Fish for Families completes salmon distributions to communities experiencing record-low salmon returns

    Ian Turner Demientieff (right) delivers boxes of donated sockeye salmon to Darryl Walker (left) in Holy Cross, Alaska. (Photo credit: Alaska Sustainable Fisheries Trust.)

    Juneau, Alaska (KINY) - In July and August, the Fish for Families project delivered more than 14,000 pounds of Bristol Bay sockeye salmon to families in the Chigniks and Yukon River regions where communities saw record-low wild salmon returns and subsistence fisheries were shut down.

    In response to the summer’s low salmon returns and the growing demand for donated salmon throughout Alaska, the Alaska Sustainable Fisheries Trust collaborated with the Alaska Longline Fishermen’s Association and small-boat fishermen around the state to launch the Fish for Families initiative.

    In order to help redistribute wild salmon around the state, Fish for Families focused on sourcing salmon from Bristol Bay, which experienced a record-breaking run of 78 million sockeye salmon this summer–a stark contrast to the Yukon and Kuskokwim Rivers where Chinook, chum, and coho populations are at all-time lows.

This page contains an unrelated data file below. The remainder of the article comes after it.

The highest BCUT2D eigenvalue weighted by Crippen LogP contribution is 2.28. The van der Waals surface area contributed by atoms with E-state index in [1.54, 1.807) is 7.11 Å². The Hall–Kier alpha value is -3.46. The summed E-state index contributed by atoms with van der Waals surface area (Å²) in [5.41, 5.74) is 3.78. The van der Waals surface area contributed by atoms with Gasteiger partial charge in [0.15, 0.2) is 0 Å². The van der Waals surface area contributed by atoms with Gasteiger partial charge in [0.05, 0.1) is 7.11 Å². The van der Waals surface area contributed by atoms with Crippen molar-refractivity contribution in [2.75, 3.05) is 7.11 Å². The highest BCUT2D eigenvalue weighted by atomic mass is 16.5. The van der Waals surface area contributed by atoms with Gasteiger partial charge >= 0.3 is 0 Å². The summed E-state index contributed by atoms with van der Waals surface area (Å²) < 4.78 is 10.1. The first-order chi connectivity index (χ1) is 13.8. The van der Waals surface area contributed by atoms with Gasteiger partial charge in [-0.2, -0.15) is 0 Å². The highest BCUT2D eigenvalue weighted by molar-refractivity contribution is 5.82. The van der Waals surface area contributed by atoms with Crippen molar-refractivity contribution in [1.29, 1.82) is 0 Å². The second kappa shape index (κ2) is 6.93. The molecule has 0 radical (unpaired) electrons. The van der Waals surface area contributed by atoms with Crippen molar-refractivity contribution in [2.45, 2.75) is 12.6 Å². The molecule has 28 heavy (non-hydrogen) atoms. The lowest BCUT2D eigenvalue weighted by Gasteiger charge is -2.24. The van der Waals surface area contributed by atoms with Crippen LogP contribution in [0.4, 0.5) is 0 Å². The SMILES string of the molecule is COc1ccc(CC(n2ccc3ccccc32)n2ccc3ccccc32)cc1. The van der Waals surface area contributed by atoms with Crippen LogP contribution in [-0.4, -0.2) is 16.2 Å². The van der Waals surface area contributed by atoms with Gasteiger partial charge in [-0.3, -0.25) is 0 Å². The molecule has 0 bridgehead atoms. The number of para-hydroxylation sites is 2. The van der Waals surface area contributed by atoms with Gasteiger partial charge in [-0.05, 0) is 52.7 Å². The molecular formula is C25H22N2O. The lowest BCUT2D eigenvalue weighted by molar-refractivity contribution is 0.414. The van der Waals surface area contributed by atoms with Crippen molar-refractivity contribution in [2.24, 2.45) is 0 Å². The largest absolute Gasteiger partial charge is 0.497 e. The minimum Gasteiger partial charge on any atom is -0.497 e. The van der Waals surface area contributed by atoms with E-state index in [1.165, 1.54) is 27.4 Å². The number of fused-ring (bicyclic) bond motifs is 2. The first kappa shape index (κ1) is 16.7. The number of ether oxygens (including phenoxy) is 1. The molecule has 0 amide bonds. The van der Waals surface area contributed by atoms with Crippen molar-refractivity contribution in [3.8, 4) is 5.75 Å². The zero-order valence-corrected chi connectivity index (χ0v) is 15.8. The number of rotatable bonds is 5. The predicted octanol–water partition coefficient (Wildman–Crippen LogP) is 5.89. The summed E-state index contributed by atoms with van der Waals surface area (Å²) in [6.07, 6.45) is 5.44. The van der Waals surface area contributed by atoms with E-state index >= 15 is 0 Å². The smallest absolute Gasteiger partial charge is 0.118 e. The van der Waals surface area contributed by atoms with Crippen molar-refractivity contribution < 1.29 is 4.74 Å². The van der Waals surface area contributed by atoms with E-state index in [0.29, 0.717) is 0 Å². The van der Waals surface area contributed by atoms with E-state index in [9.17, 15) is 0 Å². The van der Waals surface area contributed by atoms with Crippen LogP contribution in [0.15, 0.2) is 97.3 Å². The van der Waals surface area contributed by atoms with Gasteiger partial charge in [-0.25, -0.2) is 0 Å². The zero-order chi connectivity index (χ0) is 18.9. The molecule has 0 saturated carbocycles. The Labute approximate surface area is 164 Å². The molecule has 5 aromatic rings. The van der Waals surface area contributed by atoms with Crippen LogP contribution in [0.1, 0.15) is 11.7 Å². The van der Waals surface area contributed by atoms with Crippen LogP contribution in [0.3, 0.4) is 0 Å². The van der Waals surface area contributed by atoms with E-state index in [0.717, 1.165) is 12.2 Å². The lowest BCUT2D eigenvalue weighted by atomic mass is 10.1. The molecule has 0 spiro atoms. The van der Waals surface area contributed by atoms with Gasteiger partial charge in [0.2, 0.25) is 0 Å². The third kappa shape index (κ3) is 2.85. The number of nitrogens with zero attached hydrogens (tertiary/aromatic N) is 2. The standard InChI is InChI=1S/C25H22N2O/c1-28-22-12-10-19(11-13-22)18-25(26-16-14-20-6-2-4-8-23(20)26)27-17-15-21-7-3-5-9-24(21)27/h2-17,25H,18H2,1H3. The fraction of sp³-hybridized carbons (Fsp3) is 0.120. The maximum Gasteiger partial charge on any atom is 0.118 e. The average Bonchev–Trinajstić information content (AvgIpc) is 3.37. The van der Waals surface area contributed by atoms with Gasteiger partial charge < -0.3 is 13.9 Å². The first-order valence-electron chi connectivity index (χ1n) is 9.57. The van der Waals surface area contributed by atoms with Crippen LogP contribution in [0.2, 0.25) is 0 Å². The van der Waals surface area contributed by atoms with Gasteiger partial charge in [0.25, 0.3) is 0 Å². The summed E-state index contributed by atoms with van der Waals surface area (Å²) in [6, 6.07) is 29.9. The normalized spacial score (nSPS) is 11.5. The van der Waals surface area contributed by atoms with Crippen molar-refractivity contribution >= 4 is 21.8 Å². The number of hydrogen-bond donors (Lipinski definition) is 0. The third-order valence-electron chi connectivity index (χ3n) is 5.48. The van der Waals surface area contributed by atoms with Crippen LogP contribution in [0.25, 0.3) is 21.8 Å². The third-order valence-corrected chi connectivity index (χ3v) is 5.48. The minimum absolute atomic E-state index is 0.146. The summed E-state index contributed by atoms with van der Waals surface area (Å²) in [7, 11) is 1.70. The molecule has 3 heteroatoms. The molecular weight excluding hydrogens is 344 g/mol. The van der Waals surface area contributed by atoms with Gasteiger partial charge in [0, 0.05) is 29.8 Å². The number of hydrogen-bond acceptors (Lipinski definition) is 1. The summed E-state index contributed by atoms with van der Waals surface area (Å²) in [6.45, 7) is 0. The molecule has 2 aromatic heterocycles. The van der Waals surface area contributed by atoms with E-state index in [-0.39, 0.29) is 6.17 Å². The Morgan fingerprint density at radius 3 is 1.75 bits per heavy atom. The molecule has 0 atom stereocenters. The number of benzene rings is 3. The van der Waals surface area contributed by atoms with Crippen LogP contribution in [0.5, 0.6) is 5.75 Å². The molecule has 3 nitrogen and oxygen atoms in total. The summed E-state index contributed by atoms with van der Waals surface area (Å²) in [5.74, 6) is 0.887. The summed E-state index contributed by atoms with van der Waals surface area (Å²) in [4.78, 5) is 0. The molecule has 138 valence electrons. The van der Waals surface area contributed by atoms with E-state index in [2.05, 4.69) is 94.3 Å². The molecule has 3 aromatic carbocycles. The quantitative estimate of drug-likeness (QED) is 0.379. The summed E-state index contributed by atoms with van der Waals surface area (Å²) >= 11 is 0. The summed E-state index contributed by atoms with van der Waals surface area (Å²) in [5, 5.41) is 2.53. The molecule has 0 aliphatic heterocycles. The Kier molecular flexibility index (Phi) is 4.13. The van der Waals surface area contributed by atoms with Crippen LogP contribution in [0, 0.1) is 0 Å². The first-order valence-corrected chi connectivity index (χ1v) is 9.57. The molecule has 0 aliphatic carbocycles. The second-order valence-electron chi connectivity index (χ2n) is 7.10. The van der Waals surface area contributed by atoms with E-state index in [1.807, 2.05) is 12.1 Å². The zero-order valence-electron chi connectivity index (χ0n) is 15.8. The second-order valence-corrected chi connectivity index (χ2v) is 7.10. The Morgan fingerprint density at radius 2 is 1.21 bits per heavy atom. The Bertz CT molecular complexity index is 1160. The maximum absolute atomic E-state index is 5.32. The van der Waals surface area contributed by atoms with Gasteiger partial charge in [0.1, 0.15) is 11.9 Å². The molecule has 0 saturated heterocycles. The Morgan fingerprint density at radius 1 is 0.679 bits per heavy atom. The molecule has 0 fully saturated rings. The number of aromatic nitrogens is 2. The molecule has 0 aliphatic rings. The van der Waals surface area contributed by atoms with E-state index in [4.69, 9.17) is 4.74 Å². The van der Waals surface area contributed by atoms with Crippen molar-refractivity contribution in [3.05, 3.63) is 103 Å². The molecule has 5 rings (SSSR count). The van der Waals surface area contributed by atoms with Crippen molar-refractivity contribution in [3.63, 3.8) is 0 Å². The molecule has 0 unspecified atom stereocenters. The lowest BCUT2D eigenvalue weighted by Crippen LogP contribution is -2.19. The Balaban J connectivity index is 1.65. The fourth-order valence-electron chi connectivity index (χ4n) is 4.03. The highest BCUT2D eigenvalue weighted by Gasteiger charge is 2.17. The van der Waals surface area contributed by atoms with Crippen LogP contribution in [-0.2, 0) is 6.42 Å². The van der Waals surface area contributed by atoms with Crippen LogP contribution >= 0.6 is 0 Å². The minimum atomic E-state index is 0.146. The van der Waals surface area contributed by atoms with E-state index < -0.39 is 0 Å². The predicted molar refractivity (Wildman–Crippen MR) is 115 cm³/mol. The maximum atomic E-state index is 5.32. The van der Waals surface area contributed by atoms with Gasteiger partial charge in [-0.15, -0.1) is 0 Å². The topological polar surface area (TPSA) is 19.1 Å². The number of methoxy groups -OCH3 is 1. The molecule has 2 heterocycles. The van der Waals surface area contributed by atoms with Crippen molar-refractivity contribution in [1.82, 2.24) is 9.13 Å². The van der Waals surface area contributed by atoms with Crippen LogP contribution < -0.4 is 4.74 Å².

Fish for Families’ first salmon distributions this summer took place in the Chigniks where approximately 5000 pounds of Bristol Bay sockeye was flown in and distributed to local families impacted by reduced salmon harvest. The Fish for Families project then turned to the Yukon region and worked with the Alaska Department of Fish and Game and other regional partners to help deliver 8,000 pounds of Bristol Bay sockeye to several Yukon River communities, including Anvik, Grayling, Holy Cross, and Shageluk, with plans to deliver an additional 3,000 pounds of salmon to St. Mary’s.

    To help fund the summer’s salmon distributions, the Alaska Sustainable Fisheries Trust launched a GoFundMe campaign for the Fish for Families project and secured donations from foundations and partners, including the Bristol Bay Regional Seafood Development Association, Bristol Bay Native Corporation, Catch Together, and Alaska Conservation Foundation.

    In addition, other local Alaskan businesses helped with logistics support, seafood procurement, and donated transportation, including Northline Seafoods, Grant Air, Ryan Air, Alaska Pride Air and Everts Air.

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